Scientists find new conclusions for how sauropod claws were used
Paleontologists at the Cleveland Museum of Natural History and Dickinson Museum Center (North Dakota) have just published new research describing the behavior of sauropod dinosaurs, the largest animals to ever walk the earth. Sauropods, like the museum's own Haplocanthosaurus, are famous for their size, but it is their unusual feet that caught the interest of researchers.
"Sauropod hind-feet possess enlarged, flattened claws which folded across and under the foot when the animal squeezed or 'flexed' its foot muscles," said Lee Hall, Vertebrate Paleontology Preparator at the Cleveland Museum of Natural History and lead author on the study. "When foot muscles are flexed in a human, the toes are pulled straight down. When a sauropod flexed its toes the claws folded across the front of the foot, rotating downwards, creating an overlapping stack of flat scrapers." This bizarre arrangement is unique among dinosaurs and has puzzled paleontologists: How could such a shape evolve? Does the unusual shape correspond with an unusual behavior?
Several competing hypotheses, or scientific questions, have been proposed. One, the "substrate grip" hypothesis, proposed that the overlapping claws would have been employed in slippery, muddy environments like river banks or lakeshores, providing traction and prevent miring. Another, the "scratch digging" hypothesis, suggested that the claws would have formed an effective scraper, like a garden hoe, and would have been utilized for excavating nests. Both hypotheses were plausible, until scientists looked at a new line of evidence.
Coauthor Dr. Denver Fowler, who led the group's previous study on sauropod claws added: "dinosaur behavior is a tricky subject to address because most fossils are obviously evidence of dead animals, rather than living ones. However, we can go beyond speculation to actually test hypotheses of behavior if we understand what kinds of subtle evidence is recorded in fossils."
The eureka moment for the research group came when they considered alternative ways to test their hypothesis. "Prior studies have tried to answer this question by examining the bones of sauropod feet, but no one looked at the tracks those feet left," said Hall. Trackways are the fossilized impressions left by an animal's feet after it walked through soft, wet sediment like mud or silt. "We studied over 30 tracks, all of which preserve the morphology of the foot and position of the claws while these animals were walking in muddy substrates. In some cases, impressions of the skin and scales from the bottoms of the feet are visible."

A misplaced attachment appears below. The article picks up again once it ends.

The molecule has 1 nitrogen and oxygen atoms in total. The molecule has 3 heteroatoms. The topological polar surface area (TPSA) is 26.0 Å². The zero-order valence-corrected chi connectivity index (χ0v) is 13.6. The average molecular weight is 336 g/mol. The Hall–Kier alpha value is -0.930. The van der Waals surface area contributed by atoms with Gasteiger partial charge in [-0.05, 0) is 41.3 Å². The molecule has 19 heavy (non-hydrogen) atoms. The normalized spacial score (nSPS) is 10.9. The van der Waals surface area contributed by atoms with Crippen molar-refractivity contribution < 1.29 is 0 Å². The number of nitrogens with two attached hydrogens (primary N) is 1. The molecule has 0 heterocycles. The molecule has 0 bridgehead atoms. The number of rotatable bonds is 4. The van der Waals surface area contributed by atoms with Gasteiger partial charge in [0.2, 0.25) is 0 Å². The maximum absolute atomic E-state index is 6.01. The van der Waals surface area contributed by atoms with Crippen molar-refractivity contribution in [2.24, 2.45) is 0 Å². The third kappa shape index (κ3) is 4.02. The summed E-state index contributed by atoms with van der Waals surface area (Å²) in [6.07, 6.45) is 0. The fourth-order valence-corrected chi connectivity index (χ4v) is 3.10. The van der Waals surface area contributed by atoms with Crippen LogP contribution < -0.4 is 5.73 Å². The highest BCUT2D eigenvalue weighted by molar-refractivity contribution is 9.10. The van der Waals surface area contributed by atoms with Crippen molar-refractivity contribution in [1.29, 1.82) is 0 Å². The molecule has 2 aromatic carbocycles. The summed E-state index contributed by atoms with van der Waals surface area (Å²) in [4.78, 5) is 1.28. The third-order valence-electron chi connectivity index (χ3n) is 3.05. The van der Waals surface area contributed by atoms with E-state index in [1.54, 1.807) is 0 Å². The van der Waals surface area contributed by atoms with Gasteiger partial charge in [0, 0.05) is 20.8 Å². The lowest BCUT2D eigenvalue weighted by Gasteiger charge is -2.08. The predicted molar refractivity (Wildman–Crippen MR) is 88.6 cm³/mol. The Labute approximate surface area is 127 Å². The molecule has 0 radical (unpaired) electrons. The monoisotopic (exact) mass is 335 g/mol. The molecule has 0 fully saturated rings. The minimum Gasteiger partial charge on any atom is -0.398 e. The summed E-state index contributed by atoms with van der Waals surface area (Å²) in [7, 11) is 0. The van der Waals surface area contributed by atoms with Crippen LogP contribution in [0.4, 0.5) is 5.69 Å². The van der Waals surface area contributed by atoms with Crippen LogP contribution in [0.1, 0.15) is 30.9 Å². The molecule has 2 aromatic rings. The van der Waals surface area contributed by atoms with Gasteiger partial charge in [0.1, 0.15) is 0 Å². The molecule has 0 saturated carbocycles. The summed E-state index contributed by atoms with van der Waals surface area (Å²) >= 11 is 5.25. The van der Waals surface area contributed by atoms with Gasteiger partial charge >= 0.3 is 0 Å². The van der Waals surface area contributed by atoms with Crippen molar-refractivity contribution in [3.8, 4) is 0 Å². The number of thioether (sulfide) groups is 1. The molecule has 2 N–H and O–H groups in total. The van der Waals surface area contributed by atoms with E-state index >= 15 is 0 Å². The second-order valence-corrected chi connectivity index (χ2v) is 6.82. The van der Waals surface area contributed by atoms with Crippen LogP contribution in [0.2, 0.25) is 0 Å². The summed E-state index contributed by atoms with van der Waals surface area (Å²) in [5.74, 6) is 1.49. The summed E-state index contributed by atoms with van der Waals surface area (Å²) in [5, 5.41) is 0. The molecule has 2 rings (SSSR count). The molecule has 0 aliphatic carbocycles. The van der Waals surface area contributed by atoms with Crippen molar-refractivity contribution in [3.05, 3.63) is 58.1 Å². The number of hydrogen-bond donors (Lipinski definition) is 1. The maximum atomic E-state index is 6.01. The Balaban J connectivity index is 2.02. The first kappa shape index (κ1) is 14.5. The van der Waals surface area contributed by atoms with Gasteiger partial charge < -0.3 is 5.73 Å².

Hall and his coauthors Ashley Hall (also of the Cleveland Museum of Natural History), and Dr. Denver W. Fowler (Dickinson Museum Center, North Dakota), reached out to researchers across the world for images of well-preserved sauropod tracks, and received a wealth of data and photographs from Texas, to Morocco, to Portugal.
The fossil tracks showed that sauropods did not utilize their unique claw flexing arrangement while walking in deep, wet mud, meaning they did not use them to help 'grip' while walking in muddy areas. Instead, the toes were either carried in a neutral position or extended outwards, which was unexpected. The study concludes it is more likely that the claws of sauropods were an adaptation for excavating nests, a behavior corroborated by comparison with similarly shaped claws used by some species of tortoises for digging, and fossil evidence of trench-like nests in which sauropod eggs have been discovered.
"We're fascinated with the bones of their long necks and size of their gargantuan bodies, but not many have looked at what's going on with their feet," said Ashley Hall. "This now begs the question of which sex was building nests? Did males or females have larger claws? Can we test this?"
Fowler added "surely the most exciting thing about dinosaurs is understanding how they lived; our new study takes us one step closer."
The study, titled "The flexion of sauropod pedal unguals and testing the substrate grip hypotheses using the trackway fossil record," was published in the book "Dinosaur Tracks: The Next Steps" (Indiana University Press, 2016).
Provided by Cleveland Museum of Natural History